Nadi Shodhana


Nadi Shodhana is the Pranayama practice of alternate nostril breathing, to cleanse and purify the subtle energy channels (Nadis) for Prana to flow freely through the subtle body.  Nadi Shodhana brings two of the main energy channels Ida and Pingala into balance, and the central Nadi, Shushumna, begins to flow, facilitating meditation.


Ida Nadi flows through the left nostril, and Pingala Nadi flows through the right nostril. Ida equates to the Lunar and introspective side of our nature, while Pingala equates to our Solar and extrovert side of our nature. Prana is induced to flow through the third main channel, Shushumna Nadi, only when the breath, or Prana is equal between left and right nostril and Nadis.

Nadi Shodhana
Pranayama & meditation Yoga Dharma


Yoga science tells us there are 72,000 Nadis, of which the three main Nadis are described above. The remainder are fed via the Chakras, which are located along the spinal column. Ida and Pingala Criss cross the Nadis starting at the pelvic floor and culminating at the eye brow centre. There are 6 Chakras, Mooladhara (pelvic floor) Swadhisthana (pelvic bowl) Manipura (navel) Anahata (heart centre) Vishuddhi (throat) and Ajna (eyebrow). The Chakras have their area of responsibility and effect the functions of the gross body. The Chakras all correspond to major nerve plexuses in the body, which in turn send signals throughout the body.


Nadi: Subtle energy channel

Shodhana: Purification

Sitting comfortably bring your awareness to the flow of your breath at the tip of the nose. Practice until you are comfortably able to bring your attention to your breath.

Stage 1

  1. Hold Nasagara Mudra (nose mudra) and breath evenly (Sama Vritti) through both nostrils.
  2. Close the right nostril and breath through the left nostril only
  3. Reflect on stage a
  4. Close the left nostril and breath trough the right nostril only
  5. Reflect on stage d

Stage 2

  1. Hold Nasagara Mudra and with the right nostril closed and inhale through the left nostril. Close the left nostril and open the right nostril and breath out. Inhale through the right nostril and open the left nostril. Close the right nostril and breath out through the left. This is one complete round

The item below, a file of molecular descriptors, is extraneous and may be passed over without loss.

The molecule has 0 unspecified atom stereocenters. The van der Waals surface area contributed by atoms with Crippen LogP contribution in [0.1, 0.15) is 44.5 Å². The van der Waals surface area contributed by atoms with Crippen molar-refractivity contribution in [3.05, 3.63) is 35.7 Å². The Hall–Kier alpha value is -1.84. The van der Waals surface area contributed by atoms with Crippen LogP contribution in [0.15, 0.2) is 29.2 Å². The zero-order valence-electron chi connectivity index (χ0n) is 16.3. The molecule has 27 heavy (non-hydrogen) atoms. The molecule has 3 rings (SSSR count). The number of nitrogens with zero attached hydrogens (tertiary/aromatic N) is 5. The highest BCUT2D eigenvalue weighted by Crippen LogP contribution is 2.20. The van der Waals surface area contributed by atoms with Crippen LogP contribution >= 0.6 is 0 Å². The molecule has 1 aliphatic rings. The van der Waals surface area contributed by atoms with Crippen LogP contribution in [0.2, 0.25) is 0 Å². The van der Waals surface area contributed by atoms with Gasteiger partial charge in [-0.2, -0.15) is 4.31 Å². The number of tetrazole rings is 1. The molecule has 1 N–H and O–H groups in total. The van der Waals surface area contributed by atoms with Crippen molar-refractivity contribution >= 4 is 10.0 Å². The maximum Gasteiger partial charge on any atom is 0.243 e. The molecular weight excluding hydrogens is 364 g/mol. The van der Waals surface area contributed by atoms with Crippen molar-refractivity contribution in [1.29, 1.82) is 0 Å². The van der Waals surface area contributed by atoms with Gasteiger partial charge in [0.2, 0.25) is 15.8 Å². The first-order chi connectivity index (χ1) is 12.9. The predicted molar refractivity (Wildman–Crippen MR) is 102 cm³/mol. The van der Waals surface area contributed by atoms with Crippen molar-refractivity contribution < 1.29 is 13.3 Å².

Stage 3

  1. Repeat stage 2 and include an even count to each nostril, while adding a second or two without straining.

Stage 4

  1. Repeat stage 2 and increase the exhale and no more than double the inhale.

Stage 4

Add Breath retention (Antar Kumbhaka)

Antar: inner

Kumbhaka: breath retention.

Begin with Nasagara Mudra and inhale through the left nostril with right closed, close both nostrils and retain the breath. Hold without straining, then open right nostril and exhale. Inhale through the right nostril and close both nostrils and retain breath. Open left nostril and exhale. One round.

Stage 5

Continue stage 4 and increase gradually without straining.

Stage 6

Continue stage 5 and begin to increase the exhale up to double the inhale without straining.

Stage 7 add Moola Bandha (pelvic floor lift) and Jalandhara Bandha (throat lock)


  • Kumbhaka, or breath retention, either antar (internal) or bahir (external) improves tolerance to starvation of oxygen and a build-up of carbon dioxide. Kumbhaka, when practiced for a duration of time, allows the body to retain carbon dioxide and become used to reduced oxygen levels to achieve hypo-metabolism, which is the slowing down of the metabolic rate. There is a reduction in Carbon dioxide causing a subtle effect on conscious control of breathing. The effect is there is a reduced need to breathe with the build-up of carbon dioxide.


  • This is a basic introduction to Nadi Shodhana, and the complexity and variations are added with practice and experience.
  • Nadi Shodhana forms part of a complete Hatha Yoga practice, that includes Shat Karmas, Asana, Bandhas and Mudras.
  • Contraindications: Pranayama, specifically Nadi Shodhana, can release suppressed emotions (see Kleshas) and practice should be under the guidance of an experienced teacher.
  • Always keep the breath below the bottom of the neck, as taking the breath into the head will cause intracranial pressure.
  • Its not unusual to experience a blockage in one or other nostrils, which can make the practice challenging. This is quite normal, and with a gradual and diligent practice the in balance will decrease. Alternately practice Anuloma Viloma.

Martin Thompson


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